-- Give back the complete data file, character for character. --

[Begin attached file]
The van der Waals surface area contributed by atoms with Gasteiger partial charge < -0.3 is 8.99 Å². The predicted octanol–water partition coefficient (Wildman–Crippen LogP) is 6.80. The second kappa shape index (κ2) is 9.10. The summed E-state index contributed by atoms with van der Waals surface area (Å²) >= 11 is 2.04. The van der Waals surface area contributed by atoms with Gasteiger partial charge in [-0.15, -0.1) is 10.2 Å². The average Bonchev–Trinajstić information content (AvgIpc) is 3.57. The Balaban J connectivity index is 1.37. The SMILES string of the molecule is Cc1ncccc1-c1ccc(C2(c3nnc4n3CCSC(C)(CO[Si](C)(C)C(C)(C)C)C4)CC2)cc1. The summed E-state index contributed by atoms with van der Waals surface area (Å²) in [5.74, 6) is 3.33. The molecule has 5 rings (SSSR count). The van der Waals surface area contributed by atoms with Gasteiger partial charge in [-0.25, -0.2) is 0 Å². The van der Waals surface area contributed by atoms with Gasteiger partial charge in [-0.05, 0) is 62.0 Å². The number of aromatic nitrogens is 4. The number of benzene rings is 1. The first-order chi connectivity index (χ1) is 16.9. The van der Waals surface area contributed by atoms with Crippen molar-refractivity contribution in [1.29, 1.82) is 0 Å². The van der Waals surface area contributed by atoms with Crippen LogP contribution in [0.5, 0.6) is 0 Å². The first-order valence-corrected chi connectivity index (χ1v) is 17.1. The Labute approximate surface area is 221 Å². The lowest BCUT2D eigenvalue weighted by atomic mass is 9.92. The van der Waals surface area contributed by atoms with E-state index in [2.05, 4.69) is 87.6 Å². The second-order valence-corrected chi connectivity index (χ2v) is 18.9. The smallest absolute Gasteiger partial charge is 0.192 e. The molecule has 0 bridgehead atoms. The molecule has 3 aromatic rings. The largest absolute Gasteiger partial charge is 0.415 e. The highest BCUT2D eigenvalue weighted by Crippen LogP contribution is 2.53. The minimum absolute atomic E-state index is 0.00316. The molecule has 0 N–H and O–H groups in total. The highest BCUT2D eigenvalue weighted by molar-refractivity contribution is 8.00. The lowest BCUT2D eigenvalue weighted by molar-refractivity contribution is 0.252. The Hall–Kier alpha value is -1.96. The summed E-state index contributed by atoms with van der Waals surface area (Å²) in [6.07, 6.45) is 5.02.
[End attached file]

The van der Waals surface area contributed by atoms with Gasteiger partial charge < -0.3 is 8.99 Å². The predicted octanol–water partition coefficient (Wildman–Crippen LogP) is 6.80. The second kappa shape index (κ2) is 9.10. The summed E-state index contributed by atoms with van der Waals surface area (Å²) >= 11 is 2.04. The van der Waals surface area contributed by atoms with Gasteiger partial charge in [-0.15, -0.1) is 10.2 Å². The average Bonchev–Trinajstić information content (AvgIpc) is 3.57. The Balaban J connectivity index is 1.37. The SMILES string of the molecule is Cc1ncccc1-c1ccc(C2(c3nnc4n3CCSC(C)(CO[Si](C)(C)C(C)(C)C)C4)CC2)cc1. The summed E-state index contributed by atoms with van der Waals surface area (Å²) in [5.74, 6) is 3.33. The molecule has 5 rings (SSSR count). The van der Waals surface area contributed by atoms with Gasteiger partial charge in [-0.25, -0.2) is 0 Å². The van der Waals surface area contributed by atoms with Gasteiger partial charge in [-0.05, 0) is 62.0 Å². The number of aromatic nitrogens is 4. The number of benzene rings is 1. The first-order chi connectivity index (χ1) is 16.9. The van der Waals surface area contributed by atoms with Crippen molar-refractivity contribution in [1.29, 1.82) is 0 Å². The van der Waals surface area contributed by atoms with Crippen LogP contribution in [0.5, 0.6) is 0 Å². The first-order valence-corrected chi connectivity index (χ1v) is 17.1. The Labute approximate surface area is 221 Å². The lowest BCUT2D eigenvalue weighted by atomic mass is 9.92. The van der Waals surface area contributed by atoms with E-state index in [2.05, 4.69) is 87.6 Å². The second-order valence-corrected chi connectivity index (χ2v) is 18.9. The smallest absolute Gasteiger partial charge is 0.192 e. The molecule has 0 bridgehead atoms. The molecule has 3 aromatic rings. The largest absolute Gasteiger partial charge is 0.415 e. The highest BCUT2D eigenvalue weighted by Crippen LogP contribution is 2.53. The minimum absolute atomic E-state index is 0.00316. The molecule has 0 N–H and O–H groups in total. The highest BCUT2D eigenvalue weighted by molar-refractivity contribution is 8.00. The lowest BCUT2D eigenvalue weighted by molar-refractivity contribution is 0.252. The Hall–Kier alpha value is -1.96. The summed E-state index contributed by atoms with van der Waals surface area (Å²) in [6.07, 6.45) is 5.02.